As the mercury drops and days get shorter, all we want to do is snuggle in bed and sleep for longer. While the long winter nights may seem ideal to catch up on sleep, many people complain of issues in falling and staying asleep at this time of the year. This led us to dig a little into sleep science, an emerging area of research. Here’s what we found on how cold weather can affect our sleep:
Longer nights and shorter days mean lesser sunlight and extended hours of darkness. This can alter the production of sleep-related hormones in the body. These include melatonin, cortisol, and serotonin. Changes in these hormone levels can affect your energy levels, making you feel lethargic and sleepy. But, this is not all that long, cold nights do to our bodies and sleeping patterns.
Hormonal changes and longer sleep hours disrupt your circadian rhythm, which can also negatively impact your mood and behavior. Many people experience seasonal affective disorder (SAD) during winter, which often makes them want to sleep more and thus further exacerbates the issues with the circadian rhythm.
The best way to avoid this problem is to stick to your usual sleep schedule. Just make sure you’re getting adequate sleep each night. Moreover, make sure you’re getting enough light exposure every day, especially in the morning, to keep your hormones balanced and regulate your mood and energy.
Blasting the heat can be vital for surviving through the winter season, especially for those living in very cold climates; however, cranking up the heat can make sleeping peacefully at night difficult. Heat dries out the air, which effects the mucosal linings. Simply put, the hot, dry, indoor air can dry out your throat and nose, causing you to wake up multiple times during the night.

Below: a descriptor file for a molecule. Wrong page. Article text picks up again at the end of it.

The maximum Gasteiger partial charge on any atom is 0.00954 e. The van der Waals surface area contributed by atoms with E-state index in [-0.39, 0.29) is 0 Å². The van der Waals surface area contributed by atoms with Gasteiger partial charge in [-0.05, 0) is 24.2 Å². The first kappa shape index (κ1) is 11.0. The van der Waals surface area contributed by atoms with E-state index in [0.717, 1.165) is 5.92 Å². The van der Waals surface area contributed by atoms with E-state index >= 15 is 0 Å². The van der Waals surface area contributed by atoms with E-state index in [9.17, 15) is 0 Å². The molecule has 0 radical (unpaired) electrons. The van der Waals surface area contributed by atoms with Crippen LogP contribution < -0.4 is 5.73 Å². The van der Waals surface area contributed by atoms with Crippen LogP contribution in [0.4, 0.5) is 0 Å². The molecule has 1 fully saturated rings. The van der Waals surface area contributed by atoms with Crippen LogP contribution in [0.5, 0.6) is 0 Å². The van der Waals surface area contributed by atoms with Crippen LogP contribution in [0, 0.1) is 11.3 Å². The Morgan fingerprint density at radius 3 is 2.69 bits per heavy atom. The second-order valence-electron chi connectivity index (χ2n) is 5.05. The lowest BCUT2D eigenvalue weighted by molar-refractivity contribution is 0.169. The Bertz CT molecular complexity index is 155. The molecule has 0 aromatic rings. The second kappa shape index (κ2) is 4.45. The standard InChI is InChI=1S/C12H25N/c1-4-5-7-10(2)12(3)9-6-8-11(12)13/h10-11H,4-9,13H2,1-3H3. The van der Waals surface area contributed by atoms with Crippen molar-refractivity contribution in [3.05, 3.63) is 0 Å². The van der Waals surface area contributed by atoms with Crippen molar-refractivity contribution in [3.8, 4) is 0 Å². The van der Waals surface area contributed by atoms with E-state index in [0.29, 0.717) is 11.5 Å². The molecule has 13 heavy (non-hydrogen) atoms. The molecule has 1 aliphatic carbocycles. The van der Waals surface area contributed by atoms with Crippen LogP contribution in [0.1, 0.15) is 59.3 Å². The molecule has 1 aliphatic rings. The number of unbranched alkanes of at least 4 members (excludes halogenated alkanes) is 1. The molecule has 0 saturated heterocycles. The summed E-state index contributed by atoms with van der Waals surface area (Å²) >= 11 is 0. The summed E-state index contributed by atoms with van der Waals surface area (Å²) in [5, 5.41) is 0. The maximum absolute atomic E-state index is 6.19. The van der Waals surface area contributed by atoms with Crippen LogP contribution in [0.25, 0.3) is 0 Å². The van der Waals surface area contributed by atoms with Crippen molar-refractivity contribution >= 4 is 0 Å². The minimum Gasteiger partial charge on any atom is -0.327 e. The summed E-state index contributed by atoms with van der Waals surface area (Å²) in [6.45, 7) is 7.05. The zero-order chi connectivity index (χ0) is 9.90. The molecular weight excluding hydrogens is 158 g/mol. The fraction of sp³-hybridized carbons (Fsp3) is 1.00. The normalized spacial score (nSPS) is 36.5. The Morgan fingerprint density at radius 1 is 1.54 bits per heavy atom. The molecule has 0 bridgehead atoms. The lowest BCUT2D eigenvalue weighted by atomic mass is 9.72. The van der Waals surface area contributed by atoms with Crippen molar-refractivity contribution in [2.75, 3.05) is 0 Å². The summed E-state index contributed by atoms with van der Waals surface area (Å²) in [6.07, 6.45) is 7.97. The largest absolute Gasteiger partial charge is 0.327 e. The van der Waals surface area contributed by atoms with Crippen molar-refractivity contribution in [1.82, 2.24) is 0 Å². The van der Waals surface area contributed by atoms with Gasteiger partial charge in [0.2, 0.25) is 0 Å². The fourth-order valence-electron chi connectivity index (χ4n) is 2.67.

To avoid this problem, keep the indoor temperature between 65-70 degrees Fahrenheit at night, as this is considered the optimal temperature for sleeping peacefully. Alternatively, use a humidifier to maintain moisture indoors.
Cold and flu viruses are rampant during colder months, and most of us (if not all) get affected by them at least once every winter season. Multiple factors can make you fall prey to these viruses, but when you do catch them, your sleep quality is severely compromised due to the host of uncomfortable symptoms they cause. The clogged nose, throbbing headache, and coughing fits can all keep you up at night or make you wake up frequently.
While there is no foolproof way to avoid catching these viruses, you can reduce your chances of falling sick during cold weather by taking measures to strengthen your immune system. Improve your diet – make sure you’re taking plenty of antioxidants and drinking an adequate amount of water – and get enough sunlight to make sure your vitamin D level doesn’t drop too low. These are some of the measures that can help keep your immune system well-functioning.
Snuggle up in a comfortable, cozy bed and sleep peacefully is what we all want to do on cold winter nights. Make sure you take appropriate measures to continue enjoying good sleep throughout the winter season.
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